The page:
His role is like all DoF roles. Basically it’s his job to keep on top of everything. Make sure the whole chain is working smoothly. Know exactly what is happening with the team and at the training ground. Making sure he is on top of the scouting – both traditional and ‘in office scouting’.  Keep on top of the paperwork. Sit in the middle and play devils advocate or be the diplomat if necessary to keep the ship sailing on course. Liaise with all sorts when the time is right. Players. Agents. Middlemen. Lawyers. Random characters. Coaching staff. Other football clubs. Owner. The list goes on.

Without putting the job down – my analysis of the role (and this is all my thoughts .. not anything that has been told as such) is it’s very much a multi-disciplinarian role which involves knowledge of a lot of areas. It is highly administrative by way the fact that one has to be super organised and be on top of many many many different elements within the football world. And it’s the DoFs job to ensure that all the elements of his operation are running smoothly – so the professional and experts in each area are happy, working to the best of their ability and producing the goods.

Head of Football Operations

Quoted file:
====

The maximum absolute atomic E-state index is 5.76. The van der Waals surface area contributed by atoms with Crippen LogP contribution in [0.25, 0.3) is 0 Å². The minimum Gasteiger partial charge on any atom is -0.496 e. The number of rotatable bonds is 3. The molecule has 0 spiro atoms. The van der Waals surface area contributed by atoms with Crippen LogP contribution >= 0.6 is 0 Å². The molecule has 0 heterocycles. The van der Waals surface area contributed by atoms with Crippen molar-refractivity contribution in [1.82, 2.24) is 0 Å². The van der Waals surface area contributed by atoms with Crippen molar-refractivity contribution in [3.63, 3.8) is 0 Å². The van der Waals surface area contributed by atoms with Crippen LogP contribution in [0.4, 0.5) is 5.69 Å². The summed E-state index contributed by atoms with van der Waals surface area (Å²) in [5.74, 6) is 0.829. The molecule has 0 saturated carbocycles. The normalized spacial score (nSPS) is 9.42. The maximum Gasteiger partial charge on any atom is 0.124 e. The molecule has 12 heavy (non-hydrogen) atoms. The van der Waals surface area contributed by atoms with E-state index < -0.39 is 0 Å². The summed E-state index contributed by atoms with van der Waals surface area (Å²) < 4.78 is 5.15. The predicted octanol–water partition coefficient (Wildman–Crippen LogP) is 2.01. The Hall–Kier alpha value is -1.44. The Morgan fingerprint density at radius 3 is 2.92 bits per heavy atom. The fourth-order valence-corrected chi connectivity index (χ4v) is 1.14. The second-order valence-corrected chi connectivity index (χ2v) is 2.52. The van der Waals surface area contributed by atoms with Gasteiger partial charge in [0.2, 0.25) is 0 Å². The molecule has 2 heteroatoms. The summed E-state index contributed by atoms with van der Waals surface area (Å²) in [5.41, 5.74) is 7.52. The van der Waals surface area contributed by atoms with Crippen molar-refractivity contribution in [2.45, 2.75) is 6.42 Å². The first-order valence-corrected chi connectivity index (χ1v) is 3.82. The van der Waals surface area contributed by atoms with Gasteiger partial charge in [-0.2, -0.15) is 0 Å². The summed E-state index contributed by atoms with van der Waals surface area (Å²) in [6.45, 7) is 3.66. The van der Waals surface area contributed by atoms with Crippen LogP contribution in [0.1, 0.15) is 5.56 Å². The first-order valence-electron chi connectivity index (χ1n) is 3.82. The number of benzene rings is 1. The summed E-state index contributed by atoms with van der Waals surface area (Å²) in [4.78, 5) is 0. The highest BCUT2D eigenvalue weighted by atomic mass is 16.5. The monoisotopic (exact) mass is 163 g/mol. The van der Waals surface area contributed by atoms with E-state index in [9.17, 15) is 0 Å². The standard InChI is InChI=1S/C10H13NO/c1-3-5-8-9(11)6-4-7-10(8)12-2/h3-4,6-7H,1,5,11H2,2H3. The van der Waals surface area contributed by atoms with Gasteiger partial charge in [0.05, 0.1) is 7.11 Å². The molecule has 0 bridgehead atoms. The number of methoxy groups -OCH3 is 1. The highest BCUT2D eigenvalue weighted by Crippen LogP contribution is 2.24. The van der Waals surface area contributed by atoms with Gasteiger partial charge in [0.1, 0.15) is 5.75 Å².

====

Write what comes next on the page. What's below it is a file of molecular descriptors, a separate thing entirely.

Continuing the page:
Rob Rowan is the Head of Football Operations. Often described on Brentford forums as ‘the invisible man’, he has a multifaceted role which includes:

  1. Developing relationships with Premier League clubs to enable us to get players like Swift and Canos
  2. Running our loans programme in terms of monitoring players loaned out as well as feeding back to Chelsea and Liverpool on how Swift and Canos are doing
  3. A key part of the scouting team – bringing players to our attention, and watching opposition players
  4. Opposition scouting – attending our next opponents matches and forwarding a report to the first team coach
  5. Development squad management – liaising with Flemming Petersen and Kev O’Connor to help run the Development squad and bring in trialists such as Nathan Fox from Cray Wanderers
  6. Training ground operations including reviewing our catering provision
  7. Co-ordinating first team transport and hotels
  8. Pre-season planning. Finding pre-season location, arrange fixture programme etc.

First Team Scout

Andy Scott is currently the South of England scout. His official title is First Team Scout & Scouting Advisor for Brentford FC and FC Midtjylland. He works for SmartOdds.

His role is described as such:

“Watching games from U18, U21 & Football League as well as using Wyscout & Instat video scouting platforms to research and study potential transfer targets for development squad and first team positions. 

Liaising with First Team Management staff and analysis departments on strategy and player requirements. 

Dealing with clubs and agents to ensure maximum amount of knowledge is gained in order to give us the best chance of securing our player targets”

Analytics team

SmartOdds, who are owned by Matthew Benham, are Brentford’s version of Opta or Prozone – football data which other clubs buy in. The difference is we own our own data and use it in a unique way and we don’t sell our data to other clubs giving us an edge on the competition.